Every era and every culture develops a common language that can be defined as style. This happens either through an organic collective process or as a result of a few pioneers that through personal style steer a cultural movement. Just as this is so in the larger arena of culture, it is also true in the individual expression of style. The work of the artist and architectural designers who rebel against the established language and define the “new” become the foder for our own personal inspiration. It is a well worn cliche to say that nothing is original. But, this cliche holds an absolute truth. As designers, we reinvent, we repurpose, recombine and readapt the ideas of the past. We borrow elements from other designers, artist, and nature. We take them out of context, and put them in new settings. Our craft is defined by the foundation that has been laid by our predecessors. We stand on the shoulders of giants, as well as the nameless and unrecognised makers and craftsmen who through trial and error have developed the form and the materials that define our built environment. We can only bring a different tone to what is an already existing collaborative musical ensemble. We can add a note or change a phrasing within the composition, but can never start from scratch. We can look at the origins of mid-century modern or the International and Bauhaus style which were reactions to the elaborate neoclassicism and romanticism that dominated Europe and the U.S. at the turn of the century. All three styles of architecture stripped down the ornamentation. The international style dramatically changed the ratio of solid to void in the architectural form. But the presence of the forms found in Art Nouveau were readily detectable. The repetition of detail and in some cases the imposing architectural massing was highly reminiscent of classical architecture. These new emerging styles did not happen in a vacuum. Frank Lloyd Wright’s, who had a much more individualistic manner, borrowed from traditional japanese, egyptian, and mayan design. The great designers draw from the past and use what they love, what obsesses them and bring that to the dialogue of design.

Developing a personal style requires the skill of taking what others have done, deriving inspiration, and reassembling it in an unexpected way. As designers in our early efforts, we tend to emulate the vocabulary of an architect or designer that we admire. I do not consider this borrowing or plagiarism, but instead an apprenticeship, a distance learning exercise. In order to emulate we have to deconstruct. The deconstruction is key to understanding the method. Once method is achieved we can incorporate our own mind into the work. Like Jazz musicians, we cut the process into pieces and insert our own sensibility into the gaps. With time, we learn to author the composition in a new key. As we grow, we get better at the practice of recombining the borrowed components.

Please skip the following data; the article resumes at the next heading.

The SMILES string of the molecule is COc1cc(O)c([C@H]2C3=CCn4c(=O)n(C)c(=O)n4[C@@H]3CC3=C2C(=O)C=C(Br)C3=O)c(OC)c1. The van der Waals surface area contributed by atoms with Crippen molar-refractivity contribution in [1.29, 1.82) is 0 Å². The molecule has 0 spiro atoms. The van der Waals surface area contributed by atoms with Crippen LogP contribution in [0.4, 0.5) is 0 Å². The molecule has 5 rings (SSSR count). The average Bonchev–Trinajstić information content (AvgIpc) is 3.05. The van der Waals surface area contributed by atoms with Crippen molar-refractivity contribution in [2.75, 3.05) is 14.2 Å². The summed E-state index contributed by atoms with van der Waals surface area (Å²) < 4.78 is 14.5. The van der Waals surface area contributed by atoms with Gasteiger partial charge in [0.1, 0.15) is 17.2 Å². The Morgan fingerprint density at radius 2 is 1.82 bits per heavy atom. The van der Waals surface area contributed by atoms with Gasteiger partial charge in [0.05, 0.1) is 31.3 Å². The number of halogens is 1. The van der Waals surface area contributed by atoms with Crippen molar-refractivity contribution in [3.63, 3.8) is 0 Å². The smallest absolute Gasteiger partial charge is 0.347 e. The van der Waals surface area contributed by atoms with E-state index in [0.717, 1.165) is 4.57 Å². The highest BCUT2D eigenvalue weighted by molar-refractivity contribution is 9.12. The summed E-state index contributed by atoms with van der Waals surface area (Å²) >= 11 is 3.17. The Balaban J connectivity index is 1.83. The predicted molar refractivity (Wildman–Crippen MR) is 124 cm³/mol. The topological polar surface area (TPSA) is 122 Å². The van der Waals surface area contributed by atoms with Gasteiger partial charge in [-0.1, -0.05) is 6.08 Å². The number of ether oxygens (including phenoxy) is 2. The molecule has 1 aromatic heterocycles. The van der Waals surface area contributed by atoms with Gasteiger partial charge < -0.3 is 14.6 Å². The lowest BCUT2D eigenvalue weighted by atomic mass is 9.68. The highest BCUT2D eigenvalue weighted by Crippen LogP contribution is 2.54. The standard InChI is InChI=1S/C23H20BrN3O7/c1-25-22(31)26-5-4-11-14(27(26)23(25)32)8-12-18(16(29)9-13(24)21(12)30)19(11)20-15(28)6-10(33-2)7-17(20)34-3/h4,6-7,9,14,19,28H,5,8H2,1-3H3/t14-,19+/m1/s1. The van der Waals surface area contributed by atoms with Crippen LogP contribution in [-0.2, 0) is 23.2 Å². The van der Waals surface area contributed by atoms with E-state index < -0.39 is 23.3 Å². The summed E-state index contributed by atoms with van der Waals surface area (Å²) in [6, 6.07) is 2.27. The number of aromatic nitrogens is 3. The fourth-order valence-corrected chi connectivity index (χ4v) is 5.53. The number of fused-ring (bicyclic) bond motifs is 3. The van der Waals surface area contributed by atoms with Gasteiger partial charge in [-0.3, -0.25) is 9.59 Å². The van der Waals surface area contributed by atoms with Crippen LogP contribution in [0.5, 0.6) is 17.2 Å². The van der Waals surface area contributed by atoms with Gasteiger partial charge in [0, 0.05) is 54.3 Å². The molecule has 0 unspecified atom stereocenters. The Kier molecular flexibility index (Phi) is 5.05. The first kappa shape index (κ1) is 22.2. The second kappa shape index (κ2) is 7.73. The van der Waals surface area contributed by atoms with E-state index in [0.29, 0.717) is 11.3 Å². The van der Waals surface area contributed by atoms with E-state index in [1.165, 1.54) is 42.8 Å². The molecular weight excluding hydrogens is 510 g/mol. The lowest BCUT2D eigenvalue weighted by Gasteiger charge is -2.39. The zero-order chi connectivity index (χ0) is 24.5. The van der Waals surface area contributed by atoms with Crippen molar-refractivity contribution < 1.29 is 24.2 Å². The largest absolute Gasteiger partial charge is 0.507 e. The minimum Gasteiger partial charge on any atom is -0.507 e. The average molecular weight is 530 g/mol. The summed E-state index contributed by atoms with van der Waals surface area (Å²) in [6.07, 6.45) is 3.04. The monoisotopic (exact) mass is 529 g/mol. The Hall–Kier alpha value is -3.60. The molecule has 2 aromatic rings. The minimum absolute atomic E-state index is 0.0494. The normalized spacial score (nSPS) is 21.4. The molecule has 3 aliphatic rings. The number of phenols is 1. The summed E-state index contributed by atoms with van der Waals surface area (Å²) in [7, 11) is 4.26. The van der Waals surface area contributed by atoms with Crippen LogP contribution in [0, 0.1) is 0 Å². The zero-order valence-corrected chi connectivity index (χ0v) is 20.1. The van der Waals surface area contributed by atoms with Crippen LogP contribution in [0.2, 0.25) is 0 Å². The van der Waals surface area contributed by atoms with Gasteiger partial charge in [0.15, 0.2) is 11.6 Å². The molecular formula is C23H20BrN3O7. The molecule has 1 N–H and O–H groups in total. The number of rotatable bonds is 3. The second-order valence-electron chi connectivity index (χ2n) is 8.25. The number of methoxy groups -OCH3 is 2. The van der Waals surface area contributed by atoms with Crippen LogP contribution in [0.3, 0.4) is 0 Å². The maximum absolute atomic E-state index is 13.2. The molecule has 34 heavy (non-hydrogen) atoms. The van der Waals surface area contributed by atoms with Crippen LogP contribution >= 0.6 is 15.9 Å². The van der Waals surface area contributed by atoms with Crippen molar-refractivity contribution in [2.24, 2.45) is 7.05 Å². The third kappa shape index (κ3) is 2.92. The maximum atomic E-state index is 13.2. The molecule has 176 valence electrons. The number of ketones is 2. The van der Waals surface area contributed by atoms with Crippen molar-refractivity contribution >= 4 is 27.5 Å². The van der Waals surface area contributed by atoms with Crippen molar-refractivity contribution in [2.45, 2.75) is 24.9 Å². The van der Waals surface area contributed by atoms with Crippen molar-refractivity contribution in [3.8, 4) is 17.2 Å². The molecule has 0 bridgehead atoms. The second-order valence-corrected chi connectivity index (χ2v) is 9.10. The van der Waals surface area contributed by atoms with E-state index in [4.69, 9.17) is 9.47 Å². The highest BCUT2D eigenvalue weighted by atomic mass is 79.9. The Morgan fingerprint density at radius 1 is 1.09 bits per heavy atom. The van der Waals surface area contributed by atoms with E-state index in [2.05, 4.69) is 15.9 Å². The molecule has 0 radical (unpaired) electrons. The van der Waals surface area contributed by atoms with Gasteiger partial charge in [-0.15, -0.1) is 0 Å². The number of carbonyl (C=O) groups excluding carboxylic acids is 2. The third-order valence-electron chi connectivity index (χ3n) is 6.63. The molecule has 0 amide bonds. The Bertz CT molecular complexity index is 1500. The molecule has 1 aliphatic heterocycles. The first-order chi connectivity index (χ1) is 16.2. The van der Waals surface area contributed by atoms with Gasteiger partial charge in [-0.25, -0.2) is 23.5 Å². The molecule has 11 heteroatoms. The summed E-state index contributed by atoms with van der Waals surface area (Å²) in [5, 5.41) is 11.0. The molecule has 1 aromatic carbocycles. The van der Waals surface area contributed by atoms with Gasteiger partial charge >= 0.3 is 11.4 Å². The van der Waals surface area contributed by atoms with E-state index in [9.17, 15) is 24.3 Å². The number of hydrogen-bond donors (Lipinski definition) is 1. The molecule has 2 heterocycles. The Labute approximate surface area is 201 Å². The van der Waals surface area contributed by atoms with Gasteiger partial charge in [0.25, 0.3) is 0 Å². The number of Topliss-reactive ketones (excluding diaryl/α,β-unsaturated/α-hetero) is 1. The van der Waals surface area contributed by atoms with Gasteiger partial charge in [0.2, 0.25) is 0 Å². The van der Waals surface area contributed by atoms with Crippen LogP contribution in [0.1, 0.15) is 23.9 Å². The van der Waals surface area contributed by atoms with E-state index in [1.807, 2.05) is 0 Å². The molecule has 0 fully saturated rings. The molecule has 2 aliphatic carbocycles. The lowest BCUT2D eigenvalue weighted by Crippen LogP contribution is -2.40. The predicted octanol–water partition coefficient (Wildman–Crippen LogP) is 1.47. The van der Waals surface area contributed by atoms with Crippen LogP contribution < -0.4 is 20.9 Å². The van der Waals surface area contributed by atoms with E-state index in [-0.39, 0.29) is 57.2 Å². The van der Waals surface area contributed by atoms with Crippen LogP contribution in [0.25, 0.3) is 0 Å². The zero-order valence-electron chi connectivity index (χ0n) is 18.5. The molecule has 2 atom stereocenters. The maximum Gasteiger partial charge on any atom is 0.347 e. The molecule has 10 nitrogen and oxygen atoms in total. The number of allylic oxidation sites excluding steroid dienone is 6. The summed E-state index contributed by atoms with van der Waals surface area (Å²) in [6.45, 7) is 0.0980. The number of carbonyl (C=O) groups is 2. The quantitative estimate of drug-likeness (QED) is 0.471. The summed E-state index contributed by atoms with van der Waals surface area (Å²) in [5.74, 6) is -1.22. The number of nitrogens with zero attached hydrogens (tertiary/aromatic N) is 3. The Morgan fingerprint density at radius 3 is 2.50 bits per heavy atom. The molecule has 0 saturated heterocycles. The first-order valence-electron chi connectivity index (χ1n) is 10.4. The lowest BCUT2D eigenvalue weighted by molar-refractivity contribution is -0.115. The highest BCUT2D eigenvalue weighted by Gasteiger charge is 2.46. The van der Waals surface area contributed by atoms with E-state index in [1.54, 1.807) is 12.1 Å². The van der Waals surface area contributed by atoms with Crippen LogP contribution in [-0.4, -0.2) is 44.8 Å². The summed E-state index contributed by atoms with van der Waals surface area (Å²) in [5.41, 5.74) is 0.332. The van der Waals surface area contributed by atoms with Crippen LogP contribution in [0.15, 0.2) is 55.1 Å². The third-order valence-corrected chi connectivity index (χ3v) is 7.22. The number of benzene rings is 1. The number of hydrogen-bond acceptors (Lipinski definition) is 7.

In my personal expression all the experiences I’ve lived are part of the conscious and subliminal influences on my work. I was born in Cuba, at the age of nine my family moved to Spain and later to the U.S. I have lived in Miami, New York and have traveled broadly. All of these experiences inform my sense of style. However, because each of my chosen disciplines has it’s set of unique constraints my style manifests differently for each. I have always been interested in the contrast of nature and the built environment, bringing opposing textures together to create a conversation. As an artist , color plays a big role in my designs and my paintings. Nature, memory and color are my entry points for my work. They allow me to leave my fingerprint, while still creating a unique and personal space for each client. In my art and design, I work with the theme of memory. Exploring how memory defines the individual. Even when our memories are gone, the impact of the related experiences on our personality is permanent. I often work with clients to bring their most salient memories of the spaces that surrounded them as children into their current homes. The translation of memories creates a multi dimensional experience in a room. Over time the consistent use of texture and color has helped my architectural projects develop a consistent voice. To develop our own voice, we need to find the element that most interests us about art or design. Is it massing, form, color? Always keeping in mind what has been inherited from our predecessors. Steal with intentionality. Bring those things that obsess you, those things that preoccupy your design mind and find a way to incorporate them into each project. That is the path that will guide you to uncovering your unique style.